Developing students’ number sense is a critical area of research in mathematics education because of the role number sense plays in early mathematics learning. In particular, cognitive psychology research has pinpointed verbal counting as a number sense construct that is critical in later mathematics achievement. This study explored variations in 7- and 8-year-old students’ number sense outcomes as they engaged in a counting-focused instructional treatment for differing durations. Sixty students in three elementary classrooms in the United States participated in the counting-focused instructional treatment. A generalized estimating equations (GEE) analysis showed an associated average increase in test scores for students ...


Neural Correlates Of Interval Timing Deficits In Schizophrenia, Ariel W. Snowden, Catalin V. Buhusi Jan 2019

Neural Correlates Of Interval Timing Deficits In Schizophrenia, Ariel W. Snowden, Catalin V. Buhusi

Psychology Faculty Publications

Previous research has shown that schizophrenia (SZ) patients exhibit impairments in interval timing. The cause of timing impairments in SZ remains unknown but may be explained by a dysfunction in the fronto-striatal circuits. Although the current literature includes extensive behavioral data on timing impairments, there is limited focus on the neural correlates of timing in SZ. The neuroimaging literature included in the current review reports hypoactivation in the dorsal-lateral prefrontal cortex (DLPFC), supplementary motor area (SMA) and the basal ganglia (BG). Timing deficits and deficits in attention and working memory (WM) in SZ are likely due to a dysfunction of ...


Autoscore: An Open-Source Automated Tool For Scoring Listener Perception Of Speech, Stephanie A. Borrie, Tyson S. Barrett, Sarah E. Yoho Jan 2019

Autoscore: An Open-Source Automated Tool For Scoring Listener Perception Of Speech, Stephanie A. Borrie, Tyson S. Barrett, Sarah E. Yoho

Psychology Faculty Publications

Speech perception studies typically rely on trained research assistants to score orthographic listener transcripts for words correctly identified. While the accuracy of the human scoring protocol has been validated with strong intra- and inter-rater reliability, the process of hand-scoring the transcripts is time-consuming and resource intensive. Here, an open-source computer-based tool for automated scoring of listener transcripts is built (Autoscore) and validated on three different human-scored data sets. Results show that not only is Autoscore highly accurate, achieving approximately 99% accuracy, but extremely efficient. Thus, Autoscore affords a practical research tool, with clinical application, for scoring listener intelligibility of speech.


Newborn And Infant Hearing Screening Facing Globally Growing Numbers Of People Suffering From Disabling Hearing Loss, Katrin Neumann, Shelly Chadha, George Tavartkiladze, Xingkuan Bu, Karl R. White Jan 2019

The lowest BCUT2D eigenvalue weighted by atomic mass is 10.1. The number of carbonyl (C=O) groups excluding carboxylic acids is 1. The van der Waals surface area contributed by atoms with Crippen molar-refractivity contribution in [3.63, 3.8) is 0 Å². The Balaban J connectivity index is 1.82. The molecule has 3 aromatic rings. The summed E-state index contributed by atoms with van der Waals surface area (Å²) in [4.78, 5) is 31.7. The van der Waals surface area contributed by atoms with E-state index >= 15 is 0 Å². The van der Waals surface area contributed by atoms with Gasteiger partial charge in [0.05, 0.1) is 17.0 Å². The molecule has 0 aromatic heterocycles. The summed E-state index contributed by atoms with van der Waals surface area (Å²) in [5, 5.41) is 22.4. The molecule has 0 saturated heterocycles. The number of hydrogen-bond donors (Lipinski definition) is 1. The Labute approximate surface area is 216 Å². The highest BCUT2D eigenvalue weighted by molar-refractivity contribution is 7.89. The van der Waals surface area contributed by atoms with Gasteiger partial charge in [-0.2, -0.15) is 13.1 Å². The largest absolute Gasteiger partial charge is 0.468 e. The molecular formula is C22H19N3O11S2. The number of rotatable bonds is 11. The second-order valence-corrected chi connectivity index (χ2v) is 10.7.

Newborn And Infant Hearing Screening Facing Globally Growing Numbers Of People Suffering From Disabling Hearing Loss, Katrin Neumann, Shelly Chadha, George Tavartkiladze, Xingkuan Bu, Karl R. White

Psychology Faculty Publications

Recent prevalence estimates indicate that in 2015 almost half a billion people—about 6.8% of the world’s population—had disabling hearing loss and that prevalence numbers will further increase. The World Health Organization (WHO) currently estimates that at least 34 million children under the age of 15 have disabling hearing loss. Based on a 2012 WHO report, approximately 7.5 million of these children were under the age of 5 years. This review article focuses on the importance of high-quality newborn and infant hearing screening (NIHS) programs as one strategy to ameliorate disabling hearing loss as a global ...


Technology For Equity And Social Justice In Education: Introduction To The Special Issue, Sherry Marx, Yanghee Kim Jan 2019

Technology For Equity And Social Justice In Education: Introduction To The Special Issue, Sherry Marx, Yanghee Kim

Teacher Education and Leadership Faculty Publications

In this Introduction to the IJME Special Issue on Technology for Equity and Social Justice in Education, Sherry Marx and Yanghee Kim highlight key trends in technology education research that address issues of equity and multicultural education. Seven articles are introduced.


Counseling Competencies In Audiology: A Modified Delphi Study, Alex Meibos, Karen F. Muñoz, Michael P. Twohig Jan 2019

Counseling Competencies In Audiology: A Modified Delphi Study, Alex Meibos, Karen F. Muñoz, Michael P. Twohig

Psychology Faculty Publications

Purpose: Counseling practices in audiology play a critical role in helping patients and families understand, accept, and adjust to the dynamic impacts ear related disorders have on their lives. The purpose of this study was to identify what competencies (i.e., knowledge, skills, and attitudes) are important for audiologists to possess to provide effective counseling in practice.

Method: A modified Delphi study design was used to survey a panel of thirty-three professionals with expertise in audiologic counseling from five different countries. In the first survey round, experts were asked to respond to three open-ended prompts. Responses were condensed and revised ...